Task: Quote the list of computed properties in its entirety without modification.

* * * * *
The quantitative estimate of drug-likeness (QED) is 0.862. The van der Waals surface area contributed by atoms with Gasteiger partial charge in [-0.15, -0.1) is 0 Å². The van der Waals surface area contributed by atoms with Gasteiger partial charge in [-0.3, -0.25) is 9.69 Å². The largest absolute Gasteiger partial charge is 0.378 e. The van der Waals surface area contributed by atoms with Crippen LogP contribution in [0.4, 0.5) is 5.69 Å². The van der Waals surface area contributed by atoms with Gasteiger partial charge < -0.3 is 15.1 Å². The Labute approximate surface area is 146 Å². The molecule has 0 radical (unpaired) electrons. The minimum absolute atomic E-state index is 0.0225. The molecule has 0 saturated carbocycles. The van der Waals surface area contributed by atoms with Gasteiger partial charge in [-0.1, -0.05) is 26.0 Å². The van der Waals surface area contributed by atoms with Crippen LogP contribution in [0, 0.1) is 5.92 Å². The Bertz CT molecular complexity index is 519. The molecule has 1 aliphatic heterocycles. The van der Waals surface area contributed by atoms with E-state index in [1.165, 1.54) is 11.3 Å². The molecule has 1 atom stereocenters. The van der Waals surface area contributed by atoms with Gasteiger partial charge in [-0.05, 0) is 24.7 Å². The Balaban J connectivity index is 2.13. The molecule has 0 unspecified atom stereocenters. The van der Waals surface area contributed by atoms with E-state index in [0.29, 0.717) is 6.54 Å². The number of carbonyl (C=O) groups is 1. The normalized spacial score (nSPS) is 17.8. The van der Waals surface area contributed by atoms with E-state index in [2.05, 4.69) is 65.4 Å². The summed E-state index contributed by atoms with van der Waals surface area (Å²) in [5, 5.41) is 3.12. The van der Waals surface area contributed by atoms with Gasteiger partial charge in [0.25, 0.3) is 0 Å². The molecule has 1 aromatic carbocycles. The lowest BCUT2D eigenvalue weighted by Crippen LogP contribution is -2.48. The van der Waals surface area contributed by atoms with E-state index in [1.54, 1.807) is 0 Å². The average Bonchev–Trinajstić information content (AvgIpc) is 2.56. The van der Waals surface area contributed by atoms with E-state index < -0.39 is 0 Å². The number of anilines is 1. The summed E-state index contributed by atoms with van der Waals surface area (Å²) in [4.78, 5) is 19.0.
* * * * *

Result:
The quantitative estimate of drug-likeness (QED) is 0.862. The van der Waals surface area contributed by atoms with Gasteiger partial charge in [-0.15, -0.1) is 0 Å². The van der Waals surface area contributed by atoms with Gasteiger partial charge in [-0.3, -0.25) is 9.69 Å². The largest absolute Gasteiger partial charge is 0.378 e. The van der Waals surface area contributed by atoms with Crippen LogP contribution in [0.4, 0.5) is 5.69 Å². The van der Waals surface area contributed by atoms with Gasteiger partial charge < -0.3 is 15.1 Å². The Labute approximate surface area is 146 Å². The molecule has 0 radical (unpaired) electrons. The minimum absolute atomic E-state index is 0.0225. The molecule has 0 saturated carbocycles. The van der Waals surface area contributed by atoms with Gasteiger partial charge in [-0.1, -0.05) is 26.0 Å². The van der Waals surface area contributed by atoms with Crippen LogP contribution in [0, 0.1) is 5.92 Å². The Bertz CT molecular complexity index is 519. The molecule has 1 aliphatic heterocycles. The van der Waals surface area contributed by atoms with E-state index in [1.165, 1.54) is 11.3 Å². The molecule has 1 atom stereocenters. The van der Waals surface area contributed by atoms with Gasteiger partial charge in [-0.05, 0) is 24.7 Å². The Balaban J connectivity index is 2.13. The molecule has 0 unspecified atom stereocenters. The van der Waals surface area contributed by atoms with E-state index in [0.29, 0.717) is 6.54 Å². The number of carbonyl (C=O) groups is 1. The normalized spacial score (nSPS) is 17.8. The van der Waals surface area contributed by atoms with E-state index in [2.05, 4.69) is 65.4 Å². The summed E-state index contributed by atoms with van der Waals surface area (Å²) in [5, 5.41) is 3.12. The van der Waals surface area contributed by atoms with Gasteiger partial charge in [0.25, 0.3) is 0 Å². The molecule has 1 aromatic carbocycles. The lowest BCUT2D eigenvalue weighted by Crippen LogP contribution is -2.48. The van der Waals surface area contributed by atoms with E-state index in [1.54, 1.807) is 0 Å². The average Bonchev–Trinajstić information content (AvgIpc) is 2.56. The van der Waals surface area contributed by atoms with E-state index < -0.39 is 0 Å². The number of anilines is 1. The summed E-state index contributed by atoms with van der Waals surface area (Å²) in [4.78, 5) is 19.0.